The customer satisfaction rating has improved.

The ITG office was not providing sufficient assistance in helping tribes to avoid penalties.

Management responded by developing the Helpful Hints to Avoid Penalties document and including it on the ITG office Internet site.

The customer satisfaction rating has improved.

The ITG office did not explain filing requirements to tribal members.

Management developed a tax guide for individual tribal member issues and plans to include it on the ITG office Internet site.

Management plans additional actions to improve customer satisfaction.

The ITG office did not explain how tax law changes would affect tribes and clarify tax issues that are unique to tribes.

Management created a Recent Developments page on the ITG office Internet site that will include current information that may affect tax issues for tribes.

Management is awaiting future customer satisfaction ratings to determine if actions taken have led to improved satisfaction.

ITG office specialists were difficult to contact.

Management has included contact information for the ITG office specialist and manager assigned to the respective tribal government on the office Internet site.  If the specialist and the manager are not available, the Internet site provides the ITG Headquarters office number and advises that someone will call back within 24 hours.  In addition, a pager was given to one ITG office specialist to provide a toll-free way for Alaskan tribes to contact the specialist.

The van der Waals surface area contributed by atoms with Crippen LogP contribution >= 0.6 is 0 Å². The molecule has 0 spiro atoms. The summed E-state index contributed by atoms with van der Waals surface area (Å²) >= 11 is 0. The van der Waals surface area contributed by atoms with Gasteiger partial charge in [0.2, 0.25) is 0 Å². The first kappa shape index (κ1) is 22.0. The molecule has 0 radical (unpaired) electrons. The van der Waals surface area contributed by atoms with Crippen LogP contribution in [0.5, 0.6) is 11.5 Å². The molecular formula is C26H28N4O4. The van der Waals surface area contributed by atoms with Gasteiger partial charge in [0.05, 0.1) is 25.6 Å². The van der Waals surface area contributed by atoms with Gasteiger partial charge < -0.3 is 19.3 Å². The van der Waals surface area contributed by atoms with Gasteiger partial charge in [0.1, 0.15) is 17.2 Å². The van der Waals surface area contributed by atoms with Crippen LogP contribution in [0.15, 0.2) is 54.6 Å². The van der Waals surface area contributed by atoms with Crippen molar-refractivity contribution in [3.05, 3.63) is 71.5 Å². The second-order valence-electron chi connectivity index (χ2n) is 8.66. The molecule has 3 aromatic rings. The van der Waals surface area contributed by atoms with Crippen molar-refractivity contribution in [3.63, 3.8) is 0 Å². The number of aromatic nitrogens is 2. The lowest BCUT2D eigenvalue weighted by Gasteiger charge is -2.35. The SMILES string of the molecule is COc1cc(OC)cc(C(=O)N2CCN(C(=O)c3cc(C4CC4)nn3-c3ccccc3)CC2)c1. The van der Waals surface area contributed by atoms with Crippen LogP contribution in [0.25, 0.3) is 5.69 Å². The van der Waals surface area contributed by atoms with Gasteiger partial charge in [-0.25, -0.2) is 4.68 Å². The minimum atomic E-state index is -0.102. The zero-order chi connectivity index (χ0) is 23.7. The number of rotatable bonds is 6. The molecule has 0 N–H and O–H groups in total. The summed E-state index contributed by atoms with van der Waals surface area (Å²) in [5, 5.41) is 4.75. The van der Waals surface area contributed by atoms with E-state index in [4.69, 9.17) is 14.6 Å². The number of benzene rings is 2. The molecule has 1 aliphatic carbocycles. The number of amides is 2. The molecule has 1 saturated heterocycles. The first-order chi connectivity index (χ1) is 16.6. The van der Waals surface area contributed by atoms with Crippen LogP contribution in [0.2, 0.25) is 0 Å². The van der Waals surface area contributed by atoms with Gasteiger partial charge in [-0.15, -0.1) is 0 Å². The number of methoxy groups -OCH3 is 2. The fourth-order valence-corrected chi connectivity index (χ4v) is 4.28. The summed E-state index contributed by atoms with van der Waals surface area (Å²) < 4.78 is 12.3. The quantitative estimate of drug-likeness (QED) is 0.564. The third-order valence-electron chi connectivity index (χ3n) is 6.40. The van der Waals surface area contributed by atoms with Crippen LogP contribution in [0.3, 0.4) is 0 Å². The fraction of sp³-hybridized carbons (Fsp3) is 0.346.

Management is awaiting future customer satisfaction ratings to determine if actions taken have led to improved satisfaction.

The ITG office did not respect the sovereignty[5] of tribal governments and keep tribes informed about actions taken to resolve issues.

Management plans to provide a statement about its tribal sovereignty policy and additional training to its employees.

After the statement is issued and training is completed, management intends to determine if the customer satisfaction ratings improved.

Source:  Analysis of customer satisfaction survey reports and actions taken to address Indian tribe concerns.

 

Appendix I

 

Detailed Objectives, Scope, and Methodology

 

Our overall objectives were to determine whether the ITG office’s customer satisfaction survey process produced valid and useful results to measure customer satisfaction and whether office management used the survey data effectively to respond to customer concerns.  To accomplish our objectives, we: